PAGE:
Paigham Mustafa, an Islamic scholar and author of ‘The Quran: God’s message to mankind’, reviews Declan Henry’s new book about modern British Muslims.
As the rising Muslim population in Britain increasingly affects our lives it has become an essential requirement to know what Muslims believe and how they fit in with modern Britain. So, when they speak, they should at least be given a fair hearing.
But perhaps Declan Henry is not the author you would expect for a book centred around a portrayal of the Islamic faith in today’s Britain; he is firstly, not a Muslim, and secondly a Catholic Irishman. However, it quickly comes to light that he himself has been on a journey of learning and discovery with Islam and this is the same journey he so elegantly takes the reader on throughout his book.
Voices of Modern Islam guides the reader through the fundamentals of what Muslims believe, the history, the key concepts, the common misconceptions, and then introduces more controversial topics such as islamophobia, extremism and sexuality.
The positioning of the chapters is crucial in the success of painting a diverse, fair and true picture of Islam. The reader must truly understand the essence of the religion and the reasoning behind traditions and beliefs to be able to critically evaluate the later chapters and to really challenge the prejudices and stereotypes that Britain holds against Muslims – perhaps the real purpose of this book.
One of the most successful and enjoyable aspects of this read is the opportunity to hear from a variety of different people about Islam. Henry interviewed over 100 Muslims for his book and by intertwining chapters with views from different people, he shows the diverse and often strong personal opinions the interviewees have regarding their faith.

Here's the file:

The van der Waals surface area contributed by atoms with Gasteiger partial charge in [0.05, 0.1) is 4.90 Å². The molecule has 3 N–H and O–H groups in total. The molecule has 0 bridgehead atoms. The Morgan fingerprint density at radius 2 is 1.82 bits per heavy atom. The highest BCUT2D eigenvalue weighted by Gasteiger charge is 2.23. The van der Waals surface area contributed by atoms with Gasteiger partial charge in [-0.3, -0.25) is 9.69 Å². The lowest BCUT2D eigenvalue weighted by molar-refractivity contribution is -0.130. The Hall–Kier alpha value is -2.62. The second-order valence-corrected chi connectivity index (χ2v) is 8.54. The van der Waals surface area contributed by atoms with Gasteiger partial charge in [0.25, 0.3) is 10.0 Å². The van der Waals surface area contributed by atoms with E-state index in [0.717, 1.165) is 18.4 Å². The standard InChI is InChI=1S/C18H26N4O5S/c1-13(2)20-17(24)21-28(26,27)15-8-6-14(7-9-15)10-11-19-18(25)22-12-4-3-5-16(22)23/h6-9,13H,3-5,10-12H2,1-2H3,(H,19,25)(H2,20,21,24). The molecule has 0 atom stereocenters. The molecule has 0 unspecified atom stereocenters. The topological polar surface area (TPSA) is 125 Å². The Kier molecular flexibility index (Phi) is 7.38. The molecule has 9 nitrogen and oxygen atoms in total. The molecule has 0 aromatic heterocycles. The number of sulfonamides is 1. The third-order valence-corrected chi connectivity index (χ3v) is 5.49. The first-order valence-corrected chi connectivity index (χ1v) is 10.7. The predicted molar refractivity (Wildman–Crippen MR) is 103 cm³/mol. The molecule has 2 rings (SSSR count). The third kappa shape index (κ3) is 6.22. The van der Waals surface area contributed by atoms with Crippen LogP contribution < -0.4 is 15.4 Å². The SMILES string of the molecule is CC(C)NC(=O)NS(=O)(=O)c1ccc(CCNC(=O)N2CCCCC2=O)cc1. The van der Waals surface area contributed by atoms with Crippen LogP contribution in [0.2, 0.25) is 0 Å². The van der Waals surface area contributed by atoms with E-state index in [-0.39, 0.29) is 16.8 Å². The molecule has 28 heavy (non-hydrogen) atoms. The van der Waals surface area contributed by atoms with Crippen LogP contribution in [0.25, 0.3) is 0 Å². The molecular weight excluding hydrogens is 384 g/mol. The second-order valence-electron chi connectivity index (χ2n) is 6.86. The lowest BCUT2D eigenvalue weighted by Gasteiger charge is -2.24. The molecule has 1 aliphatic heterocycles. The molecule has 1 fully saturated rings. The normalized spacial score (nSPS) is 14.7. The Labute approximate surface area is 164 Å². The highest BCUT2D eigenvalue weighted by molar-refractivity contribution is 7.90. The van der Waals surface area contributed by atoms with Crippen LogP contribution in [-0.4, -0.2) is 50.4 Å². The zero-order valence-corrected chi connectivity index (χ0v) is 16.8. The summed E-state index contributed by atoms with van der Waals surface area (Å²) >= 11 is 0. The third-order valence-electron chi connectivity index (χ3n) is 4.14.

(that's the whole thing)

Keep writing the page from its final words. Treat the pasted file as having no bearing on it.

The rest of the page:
There are 3.1 million Muslims in Britain and it is an important feature of this book that Henry has taken the time to not only interview but carefully select these quotes to present as wide a range of opinions as possible. Although this paints a reasonably accurate picture in terms of what modern Muslim views are, their interpretations of Islam are not always accurate – but this is what gives the readers insight into what people believe, rather than what is actually in the Quran.
The interviewees include scholars and imams as well as the ordinary Muslims we have as neighbours and workmates, which helps to prevent a potential bias of responses. The quotes add dimension and understanding, giving readers an excellent perception into how Muslims in the UK practice their faith and justify their beliefs and actions. While remaining impartial, Henry’s respect for the religion is clear.
Henry’s neutral standpoint does not mean, however, that this is a dull read. The book remains informative and the quotes often evoke strong emotions; plenty of spark a for lively discussion and debate. One of the most remarkable parts of the book features in the fifth chapter and explores homosexuality and Islam and this in itself is one of the subjects generally avoided but in the book people pour out their feelings and views. The juxtaposition of these views next to the life stories of homosexuality in the community is powerful.
Voices of Modern Islam gives readers a real taste of Islam in the UK, demonstrating how Muslims practice their religion day-to-day, as well as how they interpret their faith. This is not only beneficial to those with little knowledge of the faith but also for Muslims, as it may teach them many things about their religion that they did not previously know or perhaps a different perspective on a topic that they had not considered before.
It could be argued that there is a lack of critical analysis of Islam from Henry but that is not the purpose of this book; Henry is a raconteur, sharing the stories of his interviewees as a way to demonstrate and explore the religion and challenge assumptions. Indirectly, he also uses these interviews to show the conflicting opinions in Islam and create discussion around how Islam should be applied to modern-day concepts. This is a fascinating read for all and emphasises how everyone can learn something, regardless of background, about the faith and lives of others.
For more information on Declan’s new book, or to buy your copy, click here.